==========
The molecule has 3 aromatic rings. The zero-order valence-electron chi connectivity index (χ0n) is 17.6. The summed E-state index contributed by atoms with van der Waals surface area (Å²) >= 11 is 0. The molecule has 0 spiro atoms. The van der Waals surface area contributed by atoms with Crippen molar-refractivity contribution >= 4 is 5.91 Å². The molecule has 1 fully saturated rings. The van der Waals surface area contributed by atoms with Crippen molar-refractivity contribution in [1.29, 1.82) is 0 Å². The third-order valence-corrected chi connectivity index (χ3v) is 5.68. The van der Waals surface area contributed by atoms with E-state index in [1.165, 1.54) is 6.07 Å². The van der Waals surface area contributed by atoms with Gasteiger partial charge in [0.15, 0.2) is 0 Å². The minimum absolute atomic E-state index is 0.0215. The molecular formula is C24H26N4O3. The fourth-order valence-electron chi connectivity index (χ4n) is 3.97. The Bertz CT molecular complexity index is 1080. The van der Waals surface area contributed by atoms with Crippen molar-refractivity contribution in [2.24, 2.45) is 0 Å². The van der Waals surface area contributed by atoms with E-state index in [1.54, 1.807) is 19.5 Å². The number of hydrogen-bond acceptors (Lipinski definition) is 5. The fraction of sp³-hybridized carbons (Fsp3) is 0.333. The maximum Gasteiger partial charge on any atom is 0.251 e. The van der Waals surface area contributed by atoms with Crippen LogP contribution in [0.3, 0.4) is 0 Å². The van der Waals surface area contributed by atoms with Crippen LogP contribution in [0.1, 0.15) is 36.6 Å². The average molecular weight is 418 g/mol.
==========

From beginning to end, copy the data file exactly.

The molecule has 3 aromatic rings. The zero-order valence-electron chi connectivity index (χ0n) is 17.6. The summed E-state index contributed by atoms with van der Waals surface area (Å²) >= 11 is 0. The molecule has 0 spiro atoms. The van der Waals surface area contributed by atoms with Crippen molar-refractivity contribution >= 4 is 5.91 Å². The molecule has 1 fully saturated rings. The van der Waals surface area contributed by atoms with Crippen molar-refractivity contribution in [1.29, 1.82) is 0 Å². The third-order valence-corrected chi connectivity index (χ3v) is 5.68. The van der Waals surface area contributed by atoms with E-state index in [1.165, 1.54) is 6.07 Å². The van der Waals surface area contributed by atoms with Gasteiger partial charge in [0.15, 0.2) is 0 Å². The minimum absolute atomic E-state index is 0.0215. The molecular formula is C24H26N4O3. The fourth-order valence-electron chi connectivity index (χ4n) is 3.97. The Bertz CT molecular complexity index is 1080. The van der Waals surface area contributed by atoms with Crippen molar-refractivity contribution in [2.24, 2.45) is 0 Å². The van der Waals surface area contributed by atoms with E-state index in [1.54, 1.807) is 19.5 Å². The number of hydrogen-bond acceptors (Lipinski definition) is 5. The fraction of sp³-hybridized carbons (Fsp3) is 0.333. The maximum Gasteiger partial charge on any atom is 0.251 e. The van der Waals surface area contributed by atoms with Crippen LogP contribution in [0.3, 0.4) is 0 Å². The van der Waals surface area contributed by atoms with Crippen LogP contribution in [0.1, 0.15) is 36.6 Å². The average molecular weight is 418 g/mol.